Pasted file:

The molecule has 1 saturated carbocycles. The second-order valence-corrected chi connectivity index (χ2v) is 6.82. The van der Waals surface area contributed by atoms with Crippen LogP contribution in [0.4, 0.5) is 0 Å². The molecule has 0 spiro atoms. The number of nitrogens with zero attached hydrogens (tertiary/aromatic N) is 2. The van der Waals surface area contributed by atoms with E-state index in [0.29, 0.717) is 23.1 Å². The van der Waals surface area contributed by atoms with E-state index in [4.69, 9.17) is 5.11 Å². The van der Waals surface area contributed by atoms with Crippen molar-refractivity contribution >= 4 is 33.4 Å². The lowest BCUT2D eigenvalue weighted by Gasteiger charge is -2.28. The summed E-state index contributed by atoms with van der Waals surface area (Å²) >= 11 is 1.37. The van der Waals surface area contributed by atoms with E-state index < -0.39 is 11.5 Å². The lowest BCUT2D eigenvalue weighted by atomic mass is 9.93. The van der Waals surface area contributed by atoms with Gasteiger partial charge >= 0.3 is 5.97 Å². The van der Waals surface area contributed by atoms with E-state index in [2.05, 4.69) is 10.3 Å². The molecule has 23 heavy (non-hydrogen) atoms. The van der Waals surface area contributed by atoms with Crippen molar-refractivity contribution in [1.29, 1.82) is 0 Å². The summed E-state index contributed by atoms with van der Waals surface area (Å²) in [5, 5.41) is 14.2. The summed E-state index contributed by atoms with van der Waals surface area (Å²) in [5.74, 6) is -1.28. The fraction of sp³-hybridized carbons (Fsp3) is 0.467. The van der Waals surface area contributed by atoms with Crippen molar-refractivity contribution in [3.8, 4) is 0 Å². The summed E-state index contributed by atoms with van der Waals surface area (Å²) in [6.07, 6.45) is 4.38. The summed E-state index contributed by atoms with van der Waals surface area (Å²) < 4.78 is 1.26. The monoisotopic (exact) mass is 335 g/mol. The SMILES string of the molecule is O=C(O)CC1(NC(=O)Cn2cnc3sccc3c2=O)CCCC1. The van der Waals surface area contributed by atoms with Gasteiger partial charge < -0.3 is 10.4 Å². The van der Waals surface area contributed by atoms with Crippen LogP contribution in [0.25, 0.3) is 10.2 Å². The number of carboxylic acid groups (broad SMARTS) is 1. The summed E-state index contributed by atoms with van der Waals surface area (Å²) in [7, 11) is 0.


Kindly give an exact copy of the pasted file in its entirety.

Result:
The molecule has 1 saturated carbocycles. The second-order valence-corrected chi connectivity index (χ2v) is 6.82. The van der Waals surface area contributed by atoms with Crippen LogP contribution in [0.4, 0.5) is 0 Å². The molecule has 0 spiro atoms. The number of nitrogens with zero attached hydrogens (tertiary/aromatic N) is 2. The van der Waals surface area contributed by atoms with E-state index in [0.29, 0.717) is 23.1 Å². The van der Waals surface area contributed by atoms with E-state index in [4.69, 9.17) is 5.11 Å². The van der Waals surface area contributed by atoms with Crippen molar-refractivity contribution >= 4 is 33.4 Å². The lowest BCUT2D eigenvalue weighted by Gasteiger charge is -2.28. The summed E-state index contributed by atoms with van der Waals surface area (Å²) >= 11 is 1.37. The van der Waals surface area contributed by atoms with E-state index < -0.39 is 11.5 Å². The lowest BCUT2D eigenvalue weighted by atomic mass is 9.93. The van der Waals surface area contributed by atoms with Gasteiger partial charge >= 0.3 is 5.97 Å². The van der Waals surface area contributed by atoms with E-state index in [2.05, 4.69) is 10.3 Å². The molecule has 23 heavy (non-hydrogen) atoms. The van der Waals surface area contributed by atoms with Crippen molar-refractivity contribution in [1.29, 1.82) is 0 Å². The summed E-state index contributed by atoms with van der Waals surface area (Å²) in [5, 5.41) is 14.2. The summed E-state index contributed by atoms with van der Waals surface area (Å²) in [5.74, 6) is -1.28. The fraction of sp³-hybridized carbons (Fsp3) is 0.467. The van der Waals surface area contributed by atoms with Crippen molar-refractivity contribution in [3.8, 4) is 0 Å². The summed E-state index contributed by atoms with van der Waals surface area (Å²) in [6.07, 6.45) is 4.38. The summed E-state index contributed by atoms with van der Waals surface area (Å²) < 4.78 is 1.26. The monoisotopic (exact) mass is 335 g/mol. The SMILES string of the molecule is O=C(O)CC1(NC(=O)Cn2cnc3sccc3c2=O)CCCC1. The van der Waals surface area contributed by atoms with Gasteiger partial charge < -0.3 is 10.4 Å². The van der Waals surface area contributed by atoms with Crippen LogP contribution in [0.25, 0.3) is 10.2 Å². The number of carboxylic acid groups (broad SMARTS) is 1. The summed E-state index contributed by atoms with van der Waals surface area (Å²) in [7, 11) is 0.